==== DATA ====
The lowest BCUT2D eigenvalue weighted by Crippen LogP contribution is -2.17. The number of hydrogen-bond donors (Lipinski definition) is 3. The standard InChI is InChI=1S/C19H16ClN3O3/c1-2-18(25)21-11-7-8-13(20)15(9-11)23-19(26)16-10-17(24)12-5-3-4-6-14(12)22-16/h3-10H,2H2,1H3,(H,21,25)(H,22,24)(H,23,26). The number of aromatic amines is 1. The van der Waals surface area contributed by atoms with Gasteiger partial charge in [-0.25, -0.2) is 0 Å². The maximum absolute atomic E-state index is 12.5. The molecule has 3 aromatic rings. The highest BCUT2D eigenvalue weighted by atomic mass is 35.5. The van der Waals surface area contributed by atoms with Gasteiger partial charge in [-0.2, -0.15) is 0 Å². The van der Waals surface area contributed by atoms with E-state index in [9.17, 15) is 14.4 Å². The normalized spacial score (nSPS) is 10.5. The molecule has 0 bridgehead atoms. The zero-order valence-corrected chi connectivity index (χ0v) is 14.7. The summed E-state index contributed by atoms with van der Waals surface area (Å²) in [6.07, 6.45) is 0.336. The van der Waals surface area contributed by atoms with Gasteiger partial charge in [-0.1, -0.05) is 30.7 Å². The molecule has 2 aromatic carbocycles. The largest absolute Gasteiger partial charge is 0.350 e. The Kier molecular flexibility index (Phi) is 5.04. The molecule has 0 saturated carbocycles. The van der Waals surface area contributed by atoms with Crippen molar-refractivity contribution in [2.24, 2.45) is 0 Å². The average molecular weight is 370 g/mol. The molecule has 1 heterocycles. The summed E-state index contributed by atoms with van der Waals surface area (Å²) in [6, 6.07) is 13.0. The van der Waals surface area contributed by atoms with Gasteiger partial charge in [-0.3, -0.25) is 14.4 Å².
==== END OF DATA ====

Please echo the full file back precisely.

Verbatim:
The lowest BCUT2D eigenvalue weighted by Crippen LogP contribution is -2.17. The number of hydrogen-bond donors (Lipinski definition) is 3. The standard InChI is InChI=1S/C19H16ClN3O3/c1-2-18(25)21-11-7-8-13(20)15(9-11)23-19(26)16-10-17(24)12-5-3-4-6-14(12)22-16/h3-10H,2H2,1H3,(H,21,25)(H,22,24)(H,23,26). The number of aromatic amines is 1. The van der Waals surface area contributed by atoms with Gasteiger partial charge in [-0.25, -0.2) is 0 Å². The maximum absolute atomic E-state index is 12.5. The molecule has 3 aromatic rings. The highest BCUT2D eigenvalue weighted by atomic mass is 35.5. The van der Waals surface area contributed by atoms with Gasteiger partial charge in [-0.2, -0.15) is 0 Å². The van der Waals surface area contributed by atoms with E-state index in [9.17, 15) is 14.4 Å². The normalized spacial score (nSPS) is 10.5. The molecule has 0 bridgehead atoms. The zero-order valence-corrected chi connectivity index (χ0v) is 14.7. The summed E-state index contributed by atoms with van der Waals surface area (Å²) in [6.07, 6.45) is 0.336. The van der Waals surface area contributed by atoms with Gasteiger partial charge in [-0.1, -0.05) is 30.7 Å². The molecule has 2 aromatic carbocycles. The largest absolute Gasteiger partial charge is 0.350 e. The Kier molecular flexibility index (Phi) is 5.04. The molecule has 0 saturated carbocycles. The van der Waals surface area contributed by atoms with Crippen molar-refractivity contribution in [2.24, 2.45) is 0 Å². The average molecular weight is 370 g/mol. The molecule has 1 heterocycles. The summed E-state index contributed by atoms with van der Waals surface area (Å²) in [6, 6.07) is 13.0. The van der Waals surface area contributed by atoms with Gasteiger partial charge in [-0.3, -0.25) is 14.4 Å².